So let’s do another little survey here. Hands up anyone who’s crossed Gypsy Rose’s palm with silver in the hope of having their fortune told? No-one? Oh, maybe one person at the back. Well, it doesn’t surprise me, we’re not really into such superstitious claptrap these days.
Nevertheless, every year every CSR practitioner seems to feel they too can be Gypsy Rose. Crystal balls get polished and predictions made. If you’re lucky, there may even be a waft of incense in the air .. or is that just over-ripe pot-pourri?
Myself, I try desperately to eschew this tradition but every year someone says something in their own crystal ball gazing which needs a response. This year is no different.
Mandatory CSR reporting will happen
CSR will be regulated in 2012.
I’ve said this for several years now, and often I get the response “oh no, we can work this out voluntarily”. Well the EU seems to think otherwise.
In 2011 the EU adopted the Single Market Act. Buried within its guts is a commitment to “present a legislative proposal on the transparency of the social and environmental information provided by companies in all sectors”.
That proposal is well under way and is due to be published sometime in 2012. As we all know, once a regulatory proposal is made it become de facto law while businesses have time to adjust before it comes into effect. But the regulation will be published in 2012 and businesses will then start to feel its bite.
To find out more, and keep an eye on the legislative progress, check out the EU’s CSR: Reporting and Disclosure website.
STOP PRESS: the first concrete legislative changes have just been announced. I’ll be reviewing and blogging here later.
What about the revolution?
OK, so that’s out of the way. Now what?
Well, first up here’s a quote from UN secretary General Ban Ki-Moon at the January 2011 meeting of the World Economic Forum:
We need a revolution. Revolutionary thinking. Revolutionary action…It is easy to mouth the words ‘sustainable development,’ but to make it happen we have to be prepared to make major changes—in our lifestyles, our economic models, our social organization, and our political life.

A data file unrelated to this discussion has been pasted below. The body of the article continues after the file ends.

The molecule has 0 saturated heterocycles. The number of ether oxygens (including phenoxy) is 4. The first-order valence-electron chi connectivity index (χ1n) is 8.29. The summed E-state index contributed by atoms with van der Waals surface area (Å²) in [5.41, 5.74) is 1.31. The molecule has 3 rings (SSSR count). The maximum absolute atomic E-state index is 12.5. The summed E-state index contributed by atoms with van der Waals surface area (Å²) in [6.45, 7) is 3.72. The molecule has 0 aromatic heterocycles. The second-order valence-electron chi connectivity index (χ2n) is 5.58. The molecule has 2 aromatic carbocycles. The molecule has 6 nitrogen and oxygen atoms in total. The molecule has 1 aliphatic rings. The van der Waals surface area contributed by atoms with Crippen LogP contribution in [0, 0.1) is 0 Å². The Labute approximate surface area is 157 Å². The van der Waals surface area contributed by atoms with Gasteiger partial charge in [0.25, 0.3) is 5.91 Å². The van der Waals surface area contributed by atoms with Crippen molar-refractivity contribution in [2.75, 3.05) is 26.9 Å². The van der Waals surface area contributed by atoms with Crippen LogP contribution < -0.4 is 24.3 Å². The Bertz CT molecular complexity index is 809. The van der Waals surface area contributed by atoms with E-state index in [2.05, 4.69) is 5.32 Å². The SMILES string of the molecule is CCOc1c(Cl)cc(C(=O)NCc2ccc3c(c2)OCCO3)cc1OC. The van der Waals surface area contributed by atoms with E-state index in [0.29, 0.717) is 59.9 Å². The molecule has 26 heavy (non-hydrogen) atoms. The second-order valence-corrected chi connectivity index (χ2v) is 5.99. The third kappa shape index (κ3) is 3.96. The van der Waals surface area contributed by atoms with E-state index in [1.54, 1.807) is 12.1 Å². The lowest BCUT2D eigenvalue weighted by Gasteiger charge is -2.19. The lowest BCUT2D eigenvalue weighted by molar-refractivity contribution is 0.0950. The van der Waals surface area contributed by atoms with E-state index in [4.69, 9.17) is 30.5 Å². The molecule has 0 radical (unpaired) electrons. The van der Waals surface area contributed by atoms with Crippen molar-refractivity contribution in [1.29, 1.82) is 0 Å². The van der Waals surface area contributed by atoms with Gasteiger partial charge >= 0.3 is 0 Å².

Now here’s a quote from Charles Handy, the leading Irish philosopher specialising in business and organisational behaviour.
To turn shareholders’ needs into a purpose is to be guilty of a logical confusion, to mistake a necessary condition for a sufficient one. We need to eat to live; food is a necessary condition of life. But if we lived mainly to eat, making food a sufficient or sole purpose of life, we would become gross.
The purpose of a business…is not to make a profit. Full stop. It is to make a profit so that business can do something more or better. That ‘something’ becomes the real justification for a business.
This strikes at the heart of our common understanding of what business is all about. The idea that business is just about profit and wealth is a very recent one and dates back little further than Henry Ford and “the business of America is business”.
Since then it’s been accepted that creating wealth is a good in itself. This is rubbish. As Charles Handy says, eating isn’t a good in itself, if you believed that you’d be inordinately obese.
And how about electricity? Today, one of the biggest sustainability challenges is how to generate the electricity we need while cutting out carbon intensive and nuclear methods. But no-one has ever suggested that to overproduce electricity, to have gigawatts of power created but never used, is beneficial. And why would they, the idea is ludicrous!
Yet this is exactly the attitude we’ve adopted on wealth.
In the past five years the CSR movement surmounted the huge obstacle, that of greenwashing. Being Green isn’t about marketing, it’s about a fundamental change in business attitude.
Now it faces a tougher challenge. Many proponents see CSR as being the next thing to “infiltrate” business from the client or consumer’s point of view, much as quality and customer service did in the 1980s. That’s great, but only in so far as it goes.
CSR, or more accurately sustainability, is about a fundamentally different business model to the one we have today. It’s the discovery of that model which I believe will drive 2012. Businesses will get down to the nitty-gritty of sustainability and realise there’s a fundamental discord between wealth creation for the sake of wealth creation, and sustainability.
2012 will be about the emergence of this new business model. Sustainability will start to move from waste reduction and green energy towards a different way, a different reason, for selling goods and services at a profit. Quite where this will end up we cannot tell. However I have a good idea of who might be steering the ship.
The two quotes above dropped in my email from Allen White, founder and former Director of GRI and VP of the Tellus Institute. These days he gives a large slice of his energy to another Tellus project, Corporation 2020, and is involved in Tellus’ global citizens’ movement, The Great Transition Initiative.
If you want a vision of the future, I suggest you look here first.
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